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Divorce in Phoenix

With the widely-circulated statistic of one-out-of-two marriages ending in divorce, the legal termination of marriages has become a reality for the modern Phoenix family. Previously, most states required that a spouse had to prove that the other spouse was guilty of “fault,” such as adultery, in order to get a divorce. However, Arizona now allows couples to file for “no fault” divorce, in which parties may simply claim irreconcilable differences as the legal grounds for divorce. Arizona is also unique in creating “covenant marriages” which allow couples to choose to enter a marriage in which divorce can only be granted for specific reasons listed in state law, such as adultery, the commission of a felony, or abandoning a home.

Divorce is a complicated process that involves the separation of marital property, custody and financial support of children, and alimony (if applicable), and it is advised that you seek the assistance of a skilled Phoenix Family Law attorney if you are going through a divorce.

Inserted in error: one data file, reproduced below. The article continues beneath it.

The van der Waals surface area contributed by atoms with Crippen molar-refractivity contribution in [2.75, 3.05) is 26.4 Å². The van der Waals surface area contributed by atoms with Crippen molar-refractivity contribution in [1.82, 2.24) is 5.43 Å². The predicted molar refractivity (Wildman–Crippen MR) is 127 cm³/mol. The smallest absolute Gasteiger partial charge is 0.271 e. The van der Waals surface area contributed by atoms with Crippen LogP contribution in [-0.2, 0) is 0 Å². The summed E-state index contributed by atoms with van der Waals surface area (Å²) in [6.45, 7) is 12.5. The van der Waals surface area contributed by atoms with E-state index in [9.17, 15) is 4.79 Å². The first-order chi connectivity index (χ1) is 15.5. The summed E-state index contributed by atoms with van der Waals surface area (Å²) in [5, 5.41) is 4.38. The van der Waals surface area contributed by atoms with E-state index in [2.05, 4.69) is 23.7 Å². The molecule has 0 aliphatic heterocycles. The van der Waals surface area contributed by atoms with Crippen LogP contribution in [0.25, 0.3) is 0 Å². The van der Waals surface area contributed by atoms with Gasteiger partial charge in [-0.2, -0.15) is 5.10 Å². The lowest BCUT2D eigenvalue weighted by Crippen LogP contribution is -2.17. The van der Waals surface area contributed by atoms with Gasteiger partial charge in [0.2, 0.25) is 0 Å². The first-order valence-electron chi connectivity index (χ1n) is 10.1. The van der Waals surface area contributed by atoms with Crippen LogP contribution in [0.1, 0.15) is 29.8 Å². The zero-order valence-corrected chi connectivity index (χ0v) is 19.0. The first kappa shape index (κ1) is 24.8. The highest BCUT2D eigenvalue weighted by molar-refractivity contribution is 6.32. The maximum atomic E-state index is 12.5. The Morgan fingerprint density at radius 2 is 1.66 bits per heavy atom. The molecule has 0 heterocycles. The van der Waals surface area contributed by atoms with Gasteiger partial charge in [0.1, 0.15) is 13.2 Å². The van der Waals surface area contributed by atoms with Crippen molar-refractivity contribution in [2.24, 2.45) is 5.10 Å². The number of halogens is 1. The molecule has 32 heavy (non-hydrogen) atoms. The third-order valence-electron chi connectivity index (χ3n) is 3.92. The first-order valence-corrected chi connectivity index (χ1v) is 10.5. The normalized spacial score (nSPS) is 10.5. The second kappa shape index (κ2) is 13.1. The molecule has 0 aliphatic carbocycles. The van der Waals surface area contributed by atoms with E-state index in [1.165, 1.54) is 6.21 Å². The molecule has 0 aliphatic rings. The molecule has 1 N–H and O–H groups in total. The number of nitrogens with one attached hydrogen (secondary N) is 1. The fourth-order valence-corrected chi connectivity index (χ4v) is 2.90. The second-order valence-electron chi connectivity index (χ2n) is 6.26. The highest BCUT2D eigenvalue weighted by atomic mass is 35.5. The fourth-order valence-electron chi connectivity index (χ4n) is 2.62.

Recently in Divorce Category

What Happens When You Hide Assets During a Divorce in Phoenix?

Arizona is a community property state, which means assets accumulated during the marriage are generally presumed to be the equal property of both spouses.

Unfortunately, a staggering number of spouses hide their finances from one another. It's also not uncommon for people who are contemplating divorce to start setting aside money or start buying items for personal use. But because that's community property, failing to disclose such actions during a divorce may amount to hiding assets.